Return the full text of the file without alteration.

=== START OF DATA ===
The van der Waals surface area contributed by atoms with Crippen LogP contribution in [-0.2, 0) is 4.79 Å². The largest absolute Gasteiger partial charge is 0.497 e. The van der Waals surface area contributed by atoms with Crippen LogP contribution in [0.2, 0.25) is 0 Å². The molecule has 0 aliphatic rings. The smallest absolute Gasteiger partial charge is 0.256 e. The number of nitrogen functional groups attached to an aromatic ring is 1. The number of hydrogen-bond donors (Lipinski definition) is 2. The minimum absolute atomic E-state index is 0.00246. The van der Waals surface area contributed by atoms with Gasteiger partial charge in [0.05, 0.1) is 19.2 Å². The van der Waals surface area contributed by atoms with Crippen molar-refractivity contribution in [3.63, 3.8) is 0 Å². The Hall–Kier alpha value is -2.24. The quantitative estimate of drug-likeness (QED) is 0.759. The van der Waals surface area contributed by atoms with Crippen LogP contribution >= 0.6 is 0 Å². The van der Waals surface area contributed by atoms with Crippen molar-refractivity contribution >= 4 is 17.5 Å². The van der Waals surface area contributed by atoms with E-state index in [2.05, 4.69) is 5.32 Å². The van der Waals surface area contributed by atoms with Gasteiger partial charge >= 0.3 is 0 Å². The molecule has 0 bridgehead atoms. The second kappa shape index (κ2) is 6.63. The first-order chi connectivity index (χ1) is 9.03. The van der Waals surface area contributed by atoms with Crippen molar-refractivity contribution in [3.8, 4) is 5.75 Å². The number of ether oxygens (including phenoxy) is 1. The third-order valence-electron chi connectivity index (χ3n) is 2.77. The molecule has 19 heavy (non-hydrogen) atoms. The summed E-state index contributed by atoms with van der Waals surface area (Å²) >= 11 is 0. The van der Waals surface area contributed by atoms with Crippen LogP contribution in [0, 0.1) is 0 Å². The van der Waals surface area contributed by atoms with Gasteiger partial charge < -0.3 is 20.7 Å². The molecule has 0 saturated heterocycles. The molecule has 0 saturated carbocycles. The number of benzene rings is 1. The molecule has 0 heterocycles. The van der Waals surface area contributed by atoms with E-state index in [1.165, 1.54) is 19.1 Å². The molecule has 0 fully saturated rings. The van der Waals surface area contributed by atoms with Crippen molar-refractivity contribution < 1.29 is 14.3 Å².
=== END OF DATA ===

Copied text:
The van der Waals surface area contributed by atoms with Crippen LogP contribution in [-0.2, 0) is 4.79 Å². The largest absolute Gasteiger partial charge is 0.497 e. The van der Waals surface area contributed by atoms with Crippen LogP contribution in [0.2, 0.25) is 0 Å². The molecule has 0 aliphatic rings. The smallest absolute Gasteiger partial charge is 0.256 e. The number of nitrogen functional groups attached to an aromatic ring is 1. The number of hydrogen-bond donors (Lipinski definition) is 2. The minimum absolute atomic E-state index is 0.00246. The van der Waals surface area contributed by atoms with Gasteiger partial charge in [0.05, 0.1) is 19.2 Å². The van der Waals surface area contributed by atoms with Crippen molar-refractivity contribution in [3.63, 3.8) is 0 Å². The Hall–Kier alpha value is -2.24. The quantitative estimate of drug-likeness (QED) is 0.759. The van der Waals surface area contributed by atoms with Crippen LogP contribution >= 0.6 is 0 Å². The van der Waals surface area contributed by atoms with Crippen molar-refractivity contribution >= 4 is 17.5 Å². The van der Waals surface area contributed by atoms with E-state index in [2.05, 4.69) is 5.32 Å². The van der Waals surface area contributed by atoms with Gasteiger partial charge >= 0.3 is 0 Å². The molecule has 0 bridgehead atoms. The second kappa shape index (κ2) is 6.63. The first-order chi connectivity index (χ1) is 9.03. The van der Waals surface area contributed by atoms with Crippen molar-refractivity contribution in [3.8, 4) is 5.75 Å². The number of ether oxygens (including phenoxy) is 1. The third-order valence-electron chi connectivity index (χ3n) is 2.77. The molecule has 19 heavy (non-hydrogen) atoms. The summed E-state index contributed by atoms with van der Waals surface area (Å²) >= 11 is 0. The van der Waals surface area contributed by atoms with Crippen LogP contribution in [0, 0.1) is 0 Å². The van der Waals surface area contributed by atoms with Gasteiger partial charge < -0.3 is 20.7 Å². The molecule has 0 saturated heterocycles. The molecule has 0 saturated carbocycles. The number of benzene rings is 1. The molecule has 0 heterocycles. The van der Waals surface area contributed by atoms with E-state index in [1.165, 1.54) is 19.1 Å². The molecule has 0 fully saturated rings. The van der Waals surface area contributed by atoms with Crippen molar-refractivity contribution < 1.29 is 14.3 Å².